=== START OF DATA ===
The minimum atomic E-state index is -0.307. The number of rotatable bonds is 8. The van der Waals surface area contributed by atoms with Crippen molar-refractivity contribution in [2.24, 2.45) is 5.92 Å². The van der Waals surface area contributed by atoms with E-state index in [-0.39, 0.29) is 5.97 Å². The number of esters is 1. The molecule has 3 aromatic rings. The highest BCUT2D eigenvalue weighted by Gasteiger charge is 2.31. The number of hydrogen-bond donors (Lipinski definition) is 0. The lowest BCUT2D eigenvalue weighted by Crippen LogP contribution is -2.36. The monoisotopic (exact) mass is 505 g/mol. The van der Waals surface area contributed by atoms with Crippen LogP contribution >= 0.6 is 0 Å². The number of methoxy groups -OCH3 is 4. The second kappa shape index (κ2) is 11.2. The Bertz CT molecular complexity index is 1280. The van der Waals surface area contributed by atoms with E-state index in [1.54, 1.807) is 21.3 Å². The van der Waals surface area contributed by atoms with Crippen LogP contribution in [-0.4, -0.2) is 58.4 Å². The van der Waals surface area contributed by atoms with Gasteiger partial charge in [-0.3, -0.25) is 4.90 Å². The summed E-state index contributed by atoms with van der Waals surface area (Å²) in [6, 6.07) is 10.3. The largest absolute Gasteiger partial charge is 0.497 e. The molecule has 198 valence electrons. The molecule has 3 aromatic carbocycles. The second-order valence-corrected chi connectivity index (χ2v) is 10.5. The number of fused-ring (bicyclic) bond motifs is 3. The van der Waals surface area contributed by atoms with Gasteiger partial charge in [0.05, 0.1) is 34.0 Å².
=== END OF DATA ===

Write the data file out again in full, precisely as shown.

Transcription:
The minimum atomic E-state index is -0.307. The number of rotatable bonds is 8. The van der Waals surface area contributed by atoms with Crippen molar-refractivity contribution in [2.24, 2.45) is 5.92 Å². The van der Waals surface area contributed by atoms with E-state index in [-0.39, 0.29) is 5.97 Å². The number of esters is 1. The molecule has 3 aromatic rings. The highest BCUT2D eigenvalue weighted by Gasteiger charge is 2.31. The number of hydrogen-bond donors (Lipinski definition) is 0. The lowest BCUT2D eigenvalue weighted by Crippen LogP contribution is -2.36. The monoisotopic (exact) mass is 505 g/mol. The van der Waals surface area contributed by atoms with Crippen LogP contribution >= 0.6 is 0 Å². The number of methoxy groups -OCH3 is 4. The second kappa shape index (κ2) is 11.2. The Bertz CT molecular complexity index is 1280. The van der Waals surface area contributed by atoms with E-state index in [1.54, 1.807) is 21.3 Å². The van der Waals surface area contributed by atoms with Crippen LogP contribution in [-0.4, -0.2) is 58.4 Å². The van der Waals surface area contributed by atoms with Gasteiger partial charge in [-0.3, -0.25) is 4.90 Å². The summed E-state index contributed by atoms with van der Waals surface area (Å²) in [6, 6.07) is 10.3. The largest absolute Gasteiger partial charge is 0.497 e. The molecule has 198 valence electrons. The molecule has 3 aromatic carbocycles. The second-order valence-corrected chi connectivity index (χ2v) is 10.5. The number of fused-ring (bicyclic) bond motifs is 3. The van der Waals surface area contributed by atoms with Gasteiger partial charge in [0.05, 0.1) is 34.0 Å².